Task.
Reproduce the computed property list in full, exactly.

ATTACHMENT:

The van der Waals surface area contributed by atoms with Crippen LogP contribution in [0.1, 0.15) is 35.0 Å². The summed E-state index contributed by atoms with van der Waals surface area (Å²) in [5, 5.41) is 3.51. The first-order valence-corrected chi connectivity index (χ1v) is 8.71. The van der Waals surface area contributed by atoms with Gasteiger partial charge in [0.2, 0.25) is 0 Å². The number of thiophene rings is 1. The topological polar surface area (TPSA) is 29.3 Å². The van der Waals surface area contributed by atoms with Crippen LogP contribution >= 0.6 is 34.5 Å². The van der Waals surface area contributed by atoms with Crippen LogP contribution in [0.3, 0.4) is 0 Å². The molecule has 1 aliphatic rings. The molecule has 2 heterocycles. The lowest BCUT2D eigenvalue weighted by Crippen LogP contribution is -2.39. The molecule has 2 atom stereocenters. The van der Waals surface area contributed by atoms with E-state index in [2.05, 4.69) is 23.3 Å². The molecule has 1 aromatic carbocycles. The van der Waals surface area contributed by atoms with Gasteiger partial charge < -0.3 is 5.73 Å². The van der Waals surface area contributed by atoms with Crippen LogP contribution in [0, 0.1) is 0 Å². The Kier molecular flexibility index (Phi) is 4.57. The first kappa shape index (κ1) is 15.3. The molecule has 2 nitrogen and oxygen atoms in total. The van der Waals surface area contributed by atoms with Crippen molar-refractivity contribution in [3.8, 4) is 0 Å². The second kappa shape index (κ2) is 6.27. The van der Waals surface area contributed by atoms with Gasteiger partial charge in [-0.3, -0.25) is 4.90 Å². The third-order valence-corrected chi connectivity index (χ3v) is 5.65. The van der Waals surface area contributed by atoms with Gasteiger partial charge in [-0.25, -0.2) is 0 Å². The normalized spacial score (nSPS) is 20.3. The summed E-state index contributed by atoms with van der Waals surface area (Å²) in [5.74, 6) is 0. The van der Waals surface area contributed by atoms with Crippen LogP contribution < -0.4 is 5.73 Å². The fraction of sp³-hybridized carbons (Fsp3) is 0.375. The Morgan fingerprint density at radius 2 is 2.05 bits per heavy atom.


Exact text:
The van der Waals surface area contributed by atoms with Crippen LogP contribution in [0.1, 0.15) is 35.0 Å². The summed E-state index contributed by atoms with van der Waals surface area (Å²) in [5, 5.41) is 3.51. The first-order valence-corrected chi connectivity index (χ1v) is 8.71. The van der Waals surface area contributed by atoms with Gasteiger partial charge in [0.2, 0.25) is 0 Å². The number of thiophene rings is 1. The topological polar surface area (TPSA) is 29.3 Å². The van der Waals surface area contributed by atoms with Crippen LogP contribution >= 0.6 is 34.5 Å². The van der Waals surface area contributed by atoms with Crippen LogP contribution in [0.3, 0.4) is 0 Å². The molecule has 1 aliphatic rings. The molecule has 2 heterocycles. The lowest BCUT2D eigenvalue weighted by Crippen LogP contribution is -2.39. The molecule has 2 atom stereocenters. The van der Waals surface area contributed by atoms with E-state index in [2.05, 4.69) is 23.3 Å². The molecule has 1 aromatic carbocycles. The van der Waals surface area contributed by atoms with Gasteiger partial charge < -0.3 is 5.73 Å². The van der Waals surface area contributed by atoms with Crippen LogP contribution in [0, 0.1) is 0 Å². The Kier molecular flexibility index (Phi) is 4.57. The first kappa shape index (κ1) is 15.3. The molecule has 2 nitrogen and oxygen atoms in total. The van der Waals surface area contributed by atoms with Crippen molar-refractivity contribution in [3.8, 4) is 0 Å². The second kappa shape index (κ2) is 6.27. The van der Waals surface area contributed by atoms with Gasteiger partial charge in [-0.3, -0.25) is 4.90 Å². The third-order valence-corrected chi connectivity index (χ3v) is 5.65. The van der Waals surface area contributed by atoms with Gasteiger partial charge in [-0.25, -0.2) is 0 Å². The normalized spacial score (nSPS) is 20.3. The summed E-state index contributed by atoms with van der Waals surface area (Å²) in [5.74, 6) is 0. The van der Waals surface area contributed by atoms with Crippen LogP contribution < -0.4 is 5.73 Å². The fraction of sp³-hybridized carbons (Fsp3) is 0.375. The Morgan fingerprint density at radius 2 is 2.05 bits per heavy atom.